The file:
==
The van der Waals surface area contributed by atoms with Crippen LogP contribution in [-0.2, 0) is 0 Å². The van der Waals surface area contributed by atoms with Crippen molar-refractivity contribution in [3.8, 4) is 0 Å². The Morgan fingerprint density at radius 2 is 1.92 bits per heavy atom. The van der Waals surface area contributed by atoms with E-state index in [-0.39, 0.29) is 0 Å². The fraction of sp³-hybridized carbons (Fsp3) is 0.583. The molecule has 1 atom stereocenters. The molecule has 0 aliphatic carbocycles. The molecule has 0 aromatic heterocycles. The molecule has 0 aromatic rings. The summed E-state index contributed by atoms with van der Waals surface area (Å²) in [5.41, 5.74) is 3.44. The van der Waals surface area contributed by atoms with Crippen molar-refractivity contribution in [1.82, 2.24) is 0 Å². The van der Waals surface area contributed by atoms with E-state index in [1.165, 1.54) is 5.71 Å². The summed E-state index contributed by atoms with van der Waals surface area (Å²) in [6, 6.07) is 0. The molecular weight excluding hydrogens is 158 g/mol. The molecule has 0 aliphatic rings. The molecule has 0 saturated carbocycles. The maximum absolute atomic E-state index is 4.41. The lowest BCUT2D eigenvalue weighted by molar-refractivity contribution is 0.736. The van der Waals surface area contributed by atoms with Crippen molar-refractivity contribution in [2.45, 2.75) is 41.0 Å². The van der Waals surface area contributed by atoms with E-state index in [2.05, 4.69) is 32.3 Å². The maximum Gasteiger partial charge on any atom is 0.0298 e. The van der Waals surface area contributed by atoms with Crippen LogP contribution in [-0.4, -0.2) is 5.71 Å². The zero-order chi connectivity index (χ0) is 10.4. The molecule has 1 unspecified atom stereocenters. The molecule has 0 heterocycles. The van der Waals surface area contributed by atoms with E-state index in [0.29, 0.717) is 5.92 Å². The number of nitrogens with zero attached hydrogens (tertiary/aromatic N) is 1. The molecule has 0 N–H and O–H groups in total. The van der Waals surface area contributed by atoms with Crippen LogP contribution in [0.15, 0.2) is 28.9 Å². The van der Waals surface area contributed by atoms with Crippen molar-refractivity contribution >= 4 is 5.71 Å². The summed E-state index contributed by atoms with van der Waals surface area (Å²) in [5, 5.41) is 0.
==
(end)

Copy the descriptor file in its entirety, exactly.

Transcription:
The van der Waals surface area contributed by atoms with Crippen LogP contribution in [-0.2, 0) is 0 Å². The van der Waals surface area contributed by atoms with Crippen molar-refractivity contribution in [3.8, 4) is 0 Å². The Morgan fingerprint density at radius 2 is 1.92 bits per heavy atom. The van der Waals surface area contributed by atoms with E-state index in [-0.39, 0.29) is 0 Å². The fraction of sp³-hybridized carbons (Fsp3) is 0.583. The molecule has 1 atom stereocenters. The molecule has 0 aliphatic carbocycles. The molecule has 0 aromatic heterocycles. The molecule has 0 aromatic rings. The summed E-state index contributed by atoms with van der Waals surface area (Å²) in [5.41, 5.74) is 3.44. The van der Waals surface area contributed by atoms with Crippen molar-refractivity contribution in [1.82, 2.24) is 0 Å². The van der Waals surface area contributed by atoms with E-state index in [1.165, 1.54) is 5.71 Å². The summed E-state index contributed by atoms with van der Waals surface area (Å²) in [6, 6.07) is 0. The molecular weight excluding hydrogens is 158 g/mol. The molecule has 0 aliphatic rings. The molecule has 0 saturated carbocycles. The maximum absolute atomic E-state index is 4.41. The lowest BCUT2D eigenvalue weighted by molar-refractivity contribution is 0.736. The van der Waals surface area contributed by atoms with Crippen molar-refractivity contribution in [2.45, 2.75) is 41.0 Å². The van der Waals surface area contributed by atoms with E-state index in [2.05, 4.69) is 32.3 Å². The maximum Gasteiger partial charge on any atom is 0.0298 e. The van der Waals surface area contributed by atoms with Crippen LogP contribution in [-0.4, -0.2) is 5.71 Å². The zero-order chi connectivity index (χ0) is 10.4. The molecule has 1 unspecified atom stereocenters. The molecule has 0 heterocycles. The van der Waals surface area contributed by atoms with E-state index in [0.29, 0.717) is 5.92 Å². The number of nitrogens with zero attached hydrogens (tertiary/aromatic N) is 1. The molecule has 0 N–H and O–H groups in total. The van der Waals surface area contributed by atoms with Crippen LogP contribution in [0.15, 0.2) is 28.9 Å². The van der Waals surface area contributed by atoms with Crippen molar-refractivity contribution >= 4 is 5.71 Å². The summed E-state index contributed by atoms with van der Waals surface area (Å²) in [5, 5.41) is 0.